Understaffing has plagued Hong Kong’s public health system for decades, and the repercussions of new legislation intending to countervail this have yet to unfold.
Photo: Dssoobgh Rremyoo on Wikimedia Commons
The chronic and persistent shortage of manpower has lasted for decades. More recently, between 2008 and 2017, Hong Kong’s per capita doctor ratio displayed an incremental increase from 1.8 to 1.9 physicians per 1,000 people. According to the World Bank, this falls behind other developed countries such as Singapore (2.3) and Australia (3.7).
LegCo statistics display that while the number of registered nurses increased by 45% in the same time frame, the percentage of those working for the Hospital Authority dropped by 4%, causing a shortage of about 400 nurses in 2017 and 2018. The ageing population exacerbates this acute deficit, as hospital admission rates remain high.
In January 2019’s particularly heavy flu season, public hospitals were well over capacity and medics’ frustration erupted in protests to address understaffing.
The South China Morning Post reports that 17 representatives from the Public Doctors’ Association and Frontline Doctors’ Union met with Chief Executive Carrie Lam to simplify the management system, as the sheer volume of paperwork required of medical staff motivates some to pursue administrative work rather than practicing medicine.
The Medical Registration Amendment Bill – approved by Chief Executive Carrie Lam and sent to the Legislative Council on 2 June – seeks to confront the existing shortage by allowing overseas-trained doctors to practice in Hong Kong.
However, local medics say this presents a superficial solution to a longstanding problem. Since the amendment would allow applicants to register without completing a decades-old licensing exam, some doctors challenge that it would not necessarily improve the quality of healthcare available.
Furthermore, Dr Arisina Ma Chung-yee, president of the Hong Kong Public Doctors’ Association, worries that even if an influx of overseas-trained staff would improve local medical standards, the government has “never considered whether there are enough wards, nurses, therapists and other services” to support the incoming doctors.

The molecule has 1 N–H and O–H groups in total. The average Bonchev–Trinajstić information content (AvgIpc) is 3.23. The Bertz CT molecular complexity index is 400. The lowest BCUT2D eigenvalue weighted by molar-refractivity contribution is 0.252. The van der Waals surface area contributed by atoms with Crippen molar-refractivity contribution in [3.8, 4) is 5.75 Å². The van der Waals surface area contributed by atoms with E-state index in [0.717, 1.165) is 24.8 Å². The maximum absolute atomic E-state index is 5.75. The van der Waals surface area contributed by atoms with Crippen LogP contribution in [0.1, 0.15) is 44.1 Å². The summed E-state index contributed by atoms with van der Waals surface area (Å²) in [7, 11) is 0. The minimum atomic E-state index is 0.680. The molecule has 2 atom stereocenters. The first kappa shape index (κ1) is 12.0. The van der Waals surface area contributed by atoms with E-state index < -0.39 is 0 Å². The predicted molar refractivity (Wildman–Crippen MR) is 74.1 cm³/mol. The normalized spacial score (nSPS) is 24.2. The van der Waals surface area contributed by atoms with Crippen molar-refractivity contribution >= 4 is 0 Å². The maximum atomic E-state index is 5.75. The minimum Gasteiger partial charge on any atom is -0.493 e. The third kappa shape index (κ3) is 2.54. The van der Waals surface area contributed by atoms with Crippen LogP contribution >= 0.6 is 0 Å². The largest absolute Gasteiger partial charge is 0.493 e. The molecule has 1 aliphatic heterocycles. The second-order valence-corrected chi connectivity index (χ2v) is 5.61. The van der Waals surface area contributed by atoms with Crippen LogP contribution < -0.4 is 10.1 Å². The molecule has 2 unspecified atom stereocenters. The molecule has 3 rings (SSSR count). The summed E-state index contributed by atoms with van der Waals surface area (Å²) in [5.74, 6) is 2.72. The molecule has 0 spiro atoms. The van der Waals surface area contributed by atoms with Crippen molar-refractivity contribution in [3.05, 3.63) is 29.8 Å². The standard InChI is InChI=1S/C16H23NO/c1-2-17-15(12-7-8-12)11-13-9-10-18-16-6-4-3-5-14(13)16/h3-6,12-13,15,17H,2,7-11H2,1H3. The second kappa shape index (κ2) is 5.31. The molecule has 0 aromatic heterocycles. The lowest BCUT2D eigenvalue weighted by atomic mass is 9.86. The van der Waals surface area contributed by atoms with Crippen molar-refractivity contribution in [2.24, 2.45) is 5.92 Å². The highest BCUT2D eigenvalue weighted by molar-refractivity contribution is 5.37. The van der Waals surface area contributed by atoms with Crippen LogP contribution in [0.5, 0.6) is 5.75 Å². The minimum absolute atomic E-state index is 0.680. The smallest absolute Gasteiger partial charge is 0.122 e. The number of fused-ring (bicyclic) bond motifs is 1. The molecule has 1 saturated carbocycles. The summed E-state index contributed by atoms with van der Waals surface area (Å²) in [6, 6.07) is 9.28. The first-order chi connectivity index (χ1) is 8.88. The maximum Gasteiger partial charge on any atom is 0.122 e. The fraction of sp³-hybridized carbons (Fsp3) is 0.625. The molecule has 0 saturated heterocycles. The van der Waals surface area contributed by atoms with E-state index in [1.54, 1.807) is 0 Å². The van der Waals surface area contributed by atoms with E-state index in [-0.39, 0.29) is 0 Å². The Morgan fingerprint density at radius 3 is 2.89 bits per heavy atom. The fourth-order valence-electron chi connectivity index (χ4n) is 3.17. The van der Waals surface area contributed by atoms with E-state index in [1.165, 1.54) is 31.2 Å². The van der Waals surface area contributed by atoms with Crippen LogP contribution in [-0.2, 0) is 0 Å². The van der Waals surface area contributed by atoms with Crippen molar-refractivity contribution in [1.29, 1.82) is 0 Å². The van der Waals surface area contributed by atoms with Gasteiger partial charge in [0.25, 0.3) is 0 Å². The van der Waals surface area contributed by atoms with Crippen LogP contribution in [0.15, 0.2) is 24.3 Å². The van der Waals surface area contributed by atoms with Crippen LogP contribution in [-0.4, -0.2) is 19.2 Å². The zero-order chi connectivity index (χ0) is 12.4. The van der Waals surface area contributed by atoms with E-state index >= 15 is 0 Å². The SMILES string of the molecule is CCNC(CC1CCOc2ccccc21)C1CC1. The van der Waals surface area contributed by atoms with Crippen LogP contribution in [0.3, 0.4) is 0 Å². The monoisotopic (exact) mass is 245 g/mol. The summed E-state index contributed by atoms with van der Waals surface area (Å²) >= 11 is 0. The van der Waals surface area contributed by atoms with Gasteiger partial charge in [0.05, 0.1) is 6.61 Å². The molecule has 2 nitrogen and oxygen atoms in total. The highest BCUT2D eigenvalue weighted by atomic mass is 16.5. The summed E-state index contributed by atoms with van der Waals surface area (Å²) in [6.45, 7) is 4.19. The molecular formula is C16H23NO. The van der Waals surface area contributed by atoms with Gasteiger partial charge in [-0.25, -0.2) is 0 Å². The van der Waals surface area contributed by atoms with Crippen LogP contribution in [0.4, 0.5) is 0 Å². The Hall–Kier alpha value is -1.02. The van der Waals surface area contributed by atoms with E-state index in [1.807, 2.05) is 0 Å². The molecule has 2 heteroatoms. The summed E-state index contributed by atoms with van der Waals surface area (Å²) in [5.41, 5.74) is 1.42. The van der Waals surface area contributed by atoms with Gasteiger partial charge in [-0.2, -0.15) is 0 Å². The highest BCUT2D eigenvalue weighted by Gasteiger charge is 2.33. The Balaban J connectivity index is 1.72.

Nurses, for instance, are patients’ go-to sources for immediate and ongoing care. Nurses are already overworked and underpaid; yet, the bill does not delineate any plans to tackle Hong Kong’s nursing shortage.
A multifaceted struggle
Even considering the aforementioned attempts at reducing the administrative red tape, the foundations of this issue are manifold and doctors must also be incentivised to continue serving in public hospitals. Dr Gabriel Choi Kin (president of the Medical Association) notes that many shift to the private sector after meeting the requirements. Similarly, analysts believe the bill is more likely to draw overseas-trained doctors into private work.
Despite doctors’ feedback that the Amendment Bill is incomprehensive, it is expected to be passed before 2022.
Pro-establishment lawmaker Tommy Cheung was the bill’s original supporter before it was proposed in government.
This issue is often coupled with the concern that China is gradually replacing local elements with Mainland equivalents.
Chief Executive Carrie Lam denounced this criticism – as well as those related to the Sinovac vaccine and the government’s overall COVID-19 responses – as overly politicising government strategies.
The problem, medics contend, is not solely centered on the fact that overseas doctors may not qualify for the same standards; rather, that the bill is insufficient and fails to address shortages at their root causes. While it may inject a certain number of physicians into public hospitals, other medical students are still being discouraged from studying medicine.
Where are we now?
The political aspect of these tensions also span over the anti-government protests in 2019; many medical staffers supported pro-democracy demonstrators by aiding the injured and condemning officers’ use of tear gas to disperse crowds.
Since then, the government has delayed consulting medics for policymaking, depriving them of a voice in the decisions that would affect them most. The Hong Kong Medical Association and similar representative bodies were not informed of the Medical Registration Amendment Bill before it was announced to the public.
Progress cannot be achieved without the input of those who are directly impacted. The myriad of complications associated with this issue will not be simplified overnight, but whether Hong Kong can effectively commit to long-term solutions remains to be seen.